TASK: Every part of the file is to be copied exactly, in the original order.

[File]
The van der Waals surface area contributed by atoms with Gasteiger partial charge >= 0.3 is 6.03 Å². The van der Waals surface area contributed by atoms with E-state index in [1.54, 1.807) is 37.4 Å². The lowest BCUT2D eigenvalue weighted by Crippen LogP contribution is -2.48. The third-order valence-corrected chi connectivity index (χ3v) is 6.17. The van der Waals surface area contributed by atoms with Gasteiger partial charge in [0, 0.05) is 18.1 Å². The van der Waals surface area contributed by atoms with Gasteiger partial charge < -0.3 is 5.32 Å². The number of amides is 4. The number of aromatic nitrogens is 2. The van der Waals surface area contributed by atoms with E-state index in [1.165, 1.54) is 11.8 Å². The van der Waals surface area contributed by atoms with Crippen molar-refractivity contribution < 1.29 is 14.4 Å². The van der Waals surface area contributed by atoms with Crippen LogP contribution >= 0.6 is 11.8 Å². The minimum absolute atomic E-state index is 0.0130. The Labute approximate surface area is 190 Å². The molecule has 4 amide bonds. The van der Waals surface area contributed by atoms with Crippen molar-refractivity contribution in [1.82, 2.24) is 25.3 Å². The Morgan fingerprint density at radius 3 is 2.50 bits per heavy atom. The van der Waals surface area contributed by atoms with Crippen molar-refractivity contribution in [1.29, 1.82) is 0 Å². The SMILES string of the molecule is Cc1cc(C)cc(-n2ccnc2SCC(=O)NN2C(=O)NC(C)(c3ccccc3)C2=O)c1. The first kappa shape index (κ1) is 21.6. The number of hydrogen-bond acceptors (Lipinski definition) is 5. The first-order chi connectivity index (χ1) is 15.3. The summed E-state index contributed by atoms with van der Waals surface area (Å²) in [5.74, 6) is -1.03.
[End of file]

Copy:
The van der Waals surface area contributed by atoms with Gasteiger partial charge >= 0.3 is 6.03 Å². The van der Waals surface area contributed by atoms with E-state index in [1.54, 1.807) is 37.4 Å². The lowest BCUT2D eigenvalue weighted by Crippen LogP contribution is -2.48. The third-order valence-corrected chi connectivity index (χ3v) is 6.17. The van der Waals surface area contributed by atoms with Gasteiger partial charge in [0, 0.05) is 18.1 Å². The van der Waals surface area contributed by atoms with Gasteiger partial charge < -0.3 is 5.32 Å². The number of amides is 4. The number of aromatic nitrogens is 2. The van der Waals surface area contributed by atoms with E-state index in [1.165, 1.54) is 11.8 Å². The van der Waals surface area contributed by atoms with Crippen molar-refractivity contribution < 1.29 is 14.4 Å². The van der Waals surface area contributed by atoms with Crippen LogP contribution >= 0.6 is 11.8 Å². The minimum absolute atomic E-state index is 0.0130. The Labute approximate surface area is 190 Å². The molecule has 4 amide bonds. The van der Waals surface area contributed by atoms with Crippen molar-refractivity contribution in [1.82, 2.24) is 25.3 Å². The Morgan fingerprint density at radius 3 is 2.50 bits per heavy atom. The van der Waals surface area contributed by atoms with Crippen molar-refractivity contribution in [1.29, 1.82) is 0 Å². The SMILES string of the molecule is Cc1cc(C)cc(-n2ccnc2SCC(=O)NN2C(=O)NC(C)(c3ccccc3)C2=O)c1. The first kappa shape index (κ1) is 21.6. The number of hydrogen-bond acceptors (Lipinski definition) is 5. The first-order chi connectivity index (χ1) is 15.3. The summed E-state index contributed by atoms with van der Waals surface area (Å²) in [5.74, 6) is -1.03.